Knicks’ hiring of Woodson should help defense

Now that the nasty business side of the NBA seems about resolved, the Knicks can finally get back to tending to their own personal matters.     

First order of business for the new-look team is to find a defensive identity, and they think they found that over the summer. Former Hawks head coach Mike Woodson was brought on board to help shore up a porous Knicks defense that’s lacked intensity since the Patrick Ewing days.   

Woodson, who spent a year away from the game, said the absence made him miss his craft and he was itching to get back to coaching in any capacity. He brings over moderate success as the lead man, guiding the Hawks for six seasons (2004-10), including playoff appearances in each of the last three seasons. Woodson, who went 11-18 in the playoffs as head coach, had even better success as an assistant when he was on former Knicks head coach Larry Brown’s 2004 world champion Detroit Pistons squad.   

Such a pedigree was what lured Knicks head coach Mike D’Antoni to Woodson.   

“When the possibility came up, even though I had a full staff, the ability to add another good mind was a good thing and I jumped at it,” said D’Antoni. “Not that I needed another voice because we have some great assistant coaches, but we’re just adding another talented coach to the group. We’ll come out of this a better staff. … I’m looking forward to working with him and getting our philosophies on paper and making the Knicks a better team next year.”   

D’Antoni, who will be entering the final year of his contract, said he’s not looking over his shoulder even though Woodson was reportedly ushered James Dolan’s way by good friend Isiah Thomas. D’Antoni also bristled when the topic came up that the Knicks were in search of a defensive coordinator.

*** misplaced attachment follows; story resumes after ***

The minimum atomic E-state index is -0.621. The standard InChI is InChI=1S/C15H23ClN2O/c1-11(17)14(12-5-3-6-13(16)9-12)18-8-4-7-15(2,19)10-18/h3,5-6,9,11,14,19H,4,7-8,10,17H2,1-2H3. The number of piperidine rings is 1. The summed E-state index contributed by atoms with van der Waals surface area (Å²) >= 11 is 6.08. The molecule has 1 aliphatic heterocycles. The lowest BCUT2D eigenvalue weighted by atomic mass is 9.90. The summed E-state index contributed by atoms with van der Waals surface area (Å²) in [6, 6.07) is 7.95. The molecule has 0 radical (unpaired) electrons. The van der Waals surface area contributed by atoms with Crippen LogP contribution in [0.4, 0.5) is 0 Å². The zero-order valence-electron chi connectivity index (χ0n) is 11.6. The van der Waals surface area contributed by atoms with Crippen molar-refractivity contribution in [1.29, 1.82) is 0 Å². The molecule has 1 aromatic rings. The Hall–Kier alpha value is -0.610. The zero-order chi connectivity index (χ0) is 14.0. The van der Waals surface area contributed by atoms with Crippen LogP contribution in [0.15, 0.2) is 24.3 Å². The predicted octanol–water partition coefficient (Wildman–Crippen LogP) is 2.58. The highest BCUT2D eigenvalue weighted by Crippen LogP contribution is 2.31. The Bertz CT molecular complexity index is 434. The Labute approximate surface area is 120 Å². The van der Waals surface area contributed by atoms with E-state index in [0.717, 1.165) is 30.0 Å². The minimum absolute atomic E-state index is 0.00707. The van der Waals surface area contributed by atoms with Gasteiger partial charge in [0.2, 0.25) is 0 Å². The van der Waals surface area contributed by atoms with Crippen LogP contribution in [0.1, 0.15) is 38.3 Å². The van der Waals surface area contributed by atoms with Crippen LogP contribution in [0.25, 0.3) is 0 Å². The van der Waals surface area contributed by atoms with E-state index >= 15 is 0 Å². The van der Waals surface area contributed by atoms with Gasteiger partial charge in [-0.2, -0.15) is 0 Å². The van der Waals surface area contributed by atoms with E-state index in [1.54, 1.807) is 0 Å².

“Defensive specialty coach? I don’t know where that came from, but we expect him to help [all facets],” D’Antoni said, adding every coach’s job is up for review regardless of contract. “I’m OK with a one-year deal. We all have to do something to earn another year. Every NBA coach has to produces, so one or 10 years doesn’t matter.”   

Woodson downplayed the waiting-in-the-wings scenario and said he’s just grateful to get back into the league.  ?

“Expectations are always high, regardless if you’re on a one, two or three-year deal. You’ve got to produce and I felt that experience in Atlanta. I’m just happy to get an opportunity to get back into the league and coach,” Woodson said. “I sat a year — the first break I had in 26 years — and it gave me an opportunity to reflect. I’m chomping at the bit to get back to coaching.”   

Woodson said he’s not coming in as some sort of defensive guru — even though that’s his specialty. He added despite them being a playoff team last season there’s so much that needs to be done, not just one specific area.    

“I can’t really talk about specific players [due to the lockout], but I see a veteran team that’s headed in the right direction,” Woodson said. “Once the [Carmelo Anthony] trade was made, they didn’t have a long period of time to get going, but I think he and his staff did a great job of working with what they had. The Boston series was a great series but there’s always room for improvement.”

Follow Knicks beat writer Tony Williams on Twitter @TBone8 for all the news leading up to NBA free agency on Dec. 9.



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